This issue we spotlight the Center for the Study of Education Policy (CSEP) in the College of Education. CSEP was established in 1970 as the Center for School Finance. For more than two decades, it focused exclusively on school money matters, including issuing the nationally prominent Grapevine Report, which annually details every state’s contributions to higher education. In 1995 the center adopted its current name to reflect a broadened mission to research the education system as a whole.
The center has also become a force in developing education policy in Illinois. CSEP staff sit on many statewide education councils and advisory boards and helped design legislation that overhauled how principals are trained statewide. The center has received a three-year, $12.5 million Supporting Effective Educator Development (SEED) grant from the U.S. Department of Education and a nearly $1 million grant to manage the Birth through Third Grade (B-3) Continuity Project in Illinois. The former grant will be used to increase principal effectiveness in performance areas that lead to increases in student achievement, particularly in high-need schools. The latter project helps communities that received federal Preschool Expansion Grant funds to expand their prekindergarten programs transition students successfully into kindergarten and elementary school.Appears In
What is your mission now?
Lynne Haeffele: “We look at every phase of education all the way from pre-K through employment. We’re really looking to work on policy issues that have meaning to practitioners in the field that will actually help students. It’s a very student-focused mission.
“Seamless is a word we use a lot. We are especially interested in the transitions from pre-K to kindergarten and the early grades, eighth grade to high school, high school to college, and college to work.”
Talk about your motto, “research that matters.”
Erika Hunt: “We do applied research. It’s research that benefits the field because it is just-in-time research. The other thing, too, is we do translation of research to the field. That’s even more important these days when there is so much information out there that it is hard to make sense of it all. I think we are seen as a trusted and credible resource to the field.”
What are some grants you have received?
Hunt: “We are most well-known for a few initiatives: the Birth to Third initiative and the school leadership initiatives. We also do a lot of work with the high school to college transition. We had a $6 million grant from the Wallace Foundation that led to the passage of the principal preparation legislation, and we won the 2014 Frank Newman Award for State Innovation from the Education Commission of the States for that. We also have a $4.6 million Department of Education grant for school leadership. We are working with three universities and three school districts implementing the new changes.”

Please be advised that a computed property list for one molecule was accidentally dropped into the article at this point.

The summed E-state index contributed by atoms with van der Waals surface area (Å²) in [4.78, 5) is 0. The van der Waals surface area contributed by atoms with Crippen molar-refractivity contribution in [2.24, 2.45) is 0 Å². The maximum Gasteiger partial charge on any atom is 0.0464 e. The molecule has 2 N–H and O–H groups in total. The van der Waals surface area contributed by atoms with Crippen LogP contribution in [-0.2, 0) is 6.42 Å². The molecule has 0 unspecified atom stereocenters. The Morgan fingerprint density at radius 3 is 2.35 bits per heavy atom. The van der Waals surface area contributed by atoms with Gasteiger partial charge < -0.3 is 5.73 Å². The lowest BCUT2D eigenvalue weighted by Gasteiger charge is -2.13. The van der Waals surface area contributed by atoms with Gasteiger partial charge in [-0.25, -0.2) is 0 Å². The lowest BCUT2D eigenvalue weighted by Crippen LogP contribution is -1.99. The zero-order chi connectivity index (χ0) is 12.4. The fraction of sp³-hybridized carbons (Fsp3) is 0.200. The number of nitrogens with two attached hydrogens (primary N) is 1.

Haeffele: “I’m going to throw in one more area. A few years ago, we absorbed the National Board Resource Center. That is funded by the Illinois State Board of Education, at more than a million dollars a year. The idea there is to help teachers gain national certification and trying to get groups of teachers within schools to have national certification and qualifications to improve education. That is another key area for us.”
Lisa Hood: “Another area where we have become well known is in early childhood education. We have received support from the McCormick Foundation since 2008 to integrate early childhood education into our principal preparation reform, redesign early childhood teacher education program standards for Illinois, and study the use of the Danielson Framework for Teaching in pre-K to third grade classrooms after the state’s new teacher evaluation law was passed.”
How does the center interact with the College of Education?
Haeffele: “In general we try to engage as many faculty as appropriate. For example, when the State Board of Education wants a program evaluated, then we will find the appropriate faculty to help with that. We are most closely aligned with the Department of Educational Administration and Foundations. And that has a lot to do with the fact we concentrate on leadership and the school finance people were in that department. It’s a natural fit.
“We also work with other elements of the University. One thing I’m working on is a regional effort to improve the workforce in McLean County. Our Provost’s Office is involved in that. Our School of Information Technology is involved in that. Another center (Illinois Center for Specialized Professional Support) here on campus is involved in that. We try to keep those connections, depending on each project.”
You are researching these issues and helping to implement education policy. How much time do you spend on each?
Haeffele: “It depends on the day and the issue that is hot at the time. Our preference is really to guide groups of people to agree rather than to push a policy onto someone. So we do a lot of facilitation. We do a lot of invitational conferences so that people can get together and hash things out and walk away feeling like they were engaged.”
Hood: “Typically, our work will start out with research; then, we go into policy development and policy implementation. And at some point in time we will need to stop and do more research. There is this cycle of research, policy development, implementation, technical assistance, and back to research. It depends on the workflow and the needs. We are trying to make sure that everything we do is informed by research and data.”
Kevin Bersett can be reached at kdberse@IllinoisState.edu.